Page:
At Tampa mosque 9/11 remembrance ceremony, safe haven is created from hate and war listen09/12/11 Atecia Robinson
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After September 11th some Christians and Muslims viewed each other as the enemy. But on Saturday people of these two world religions gathered at the Islamic Community of Tampaâ€™s mosque in Temple Terrace to pay tribute to the lives lost during the 9/11 attacks.
In a small worship space at the end of a tiny road lies a family of Muslims that welcomes other faiths. But after the September 11th attacks, Muslims were not as welcomed by some Americans. Hassan Shibly, the executive director of the Council on American-Islamic Relations, or CAIR, said it was wrong for Muslims to be so quickly be equated to being terrorists after September 11th.
Many Muslims came to America in order to enjoy rights they werenâ€™t afforded in their own countries. Shibly said 9/11 has changed his life immensely.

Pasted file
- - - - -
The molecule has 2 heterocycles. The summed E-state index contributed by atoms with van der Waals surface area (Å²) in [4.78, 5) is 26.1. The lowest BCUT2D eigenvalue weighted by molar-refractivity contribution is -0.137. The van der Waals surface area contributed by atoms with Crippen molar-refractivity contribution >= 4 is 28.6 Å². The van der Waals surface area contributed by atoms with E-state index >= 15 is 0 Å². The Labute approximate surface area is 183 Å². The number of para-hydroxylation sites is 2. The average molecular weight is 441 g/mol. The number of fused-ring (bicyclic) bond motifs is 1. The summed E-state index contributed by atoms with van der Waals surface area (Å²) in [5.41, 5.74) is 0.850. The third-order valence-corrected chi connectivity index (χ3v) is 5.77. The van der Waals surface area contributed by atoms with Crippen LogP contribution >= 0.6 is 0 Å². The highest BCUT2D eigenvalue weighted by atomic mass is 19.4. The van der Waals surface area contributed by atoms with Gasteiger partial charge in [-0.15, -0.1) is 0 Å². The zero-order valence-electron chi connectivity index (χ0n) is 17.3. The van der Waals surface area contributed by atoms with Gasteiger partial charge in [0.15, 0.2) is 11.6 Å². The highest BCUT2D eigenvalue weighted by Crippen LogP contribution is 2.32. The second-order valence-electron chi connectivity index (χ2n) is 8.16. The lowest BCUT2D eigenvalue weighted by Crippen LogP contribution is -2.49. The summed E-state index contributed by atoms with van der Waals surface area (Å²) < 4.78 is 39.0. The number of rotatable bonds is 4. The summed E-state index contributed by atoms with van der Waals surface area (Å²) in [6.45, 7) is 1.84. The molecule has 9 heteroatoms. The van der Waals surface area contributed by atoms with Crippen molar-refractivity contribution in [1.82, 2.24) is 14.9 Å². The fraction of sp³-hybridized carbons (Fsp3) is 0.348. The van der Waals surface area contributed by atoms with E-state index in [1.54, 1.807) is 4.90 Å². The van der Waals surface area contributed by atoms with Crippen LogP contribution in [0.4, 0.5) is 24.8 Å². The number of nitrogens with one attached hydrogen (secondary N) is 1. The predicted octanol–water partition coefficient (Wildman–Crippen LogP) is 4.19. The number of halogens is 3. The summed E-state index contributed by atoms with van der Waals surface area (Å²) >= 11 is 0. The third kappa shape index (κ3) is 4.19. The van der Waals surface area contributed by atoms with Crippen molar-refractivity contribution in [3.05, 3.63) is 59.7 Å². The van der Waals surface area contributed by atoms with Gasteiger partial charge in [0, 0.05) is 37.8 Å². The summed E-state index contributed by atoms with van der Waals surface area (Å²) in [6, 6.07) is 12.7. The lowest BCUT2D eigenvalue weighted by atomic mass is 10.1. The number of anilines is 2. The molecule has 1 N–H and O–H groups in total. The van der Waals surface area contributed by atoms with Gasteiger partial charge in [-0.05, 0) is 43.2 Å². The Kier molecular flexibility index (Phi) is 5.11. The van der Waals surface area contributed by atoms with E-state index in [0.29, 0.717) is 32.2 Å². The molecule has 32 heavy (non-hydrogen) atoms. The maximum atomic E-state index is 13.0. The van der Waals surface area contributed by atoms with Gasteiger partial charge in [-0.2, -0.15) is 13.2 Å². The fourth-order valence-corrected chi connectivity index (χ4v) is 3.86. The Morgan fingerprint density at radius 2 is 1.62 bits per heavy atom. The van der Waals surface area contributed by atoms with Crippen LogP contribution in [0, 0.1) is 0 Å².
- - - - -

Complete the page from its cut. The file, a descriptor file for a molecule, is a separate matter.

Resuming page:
After 9/11 some people used racial slurs maligning Muslims. Shilby said it happened to him in school.
President George W. Bush addressed the nation on September 20th, 2001 in reference to Muslim terrorists saying â€œThey hate our freedoms: our freedom of religion, our freedom of speech.â€ Shibly said the soon-to-be-initiated wars created more cultural friction than unity.
Awatef Ahmad who teaches at the American Youth Academy said she suffered once the so-called â€œWar on Terrorâ€ started, but after attending a group called Women of Faith Building Communities she felt strong again.
Pamela Brown says she started Women of Faith Building Communities because of the wars that sprung from 9/11 and as a way to work toward effective counter-terrorism. The group includes women from at least five different religions.
This 9/11 remembrance ceremony was the first in a pair of weekend events organized by Voices for Peace in commemoration of the tenth anniversary of the attacks.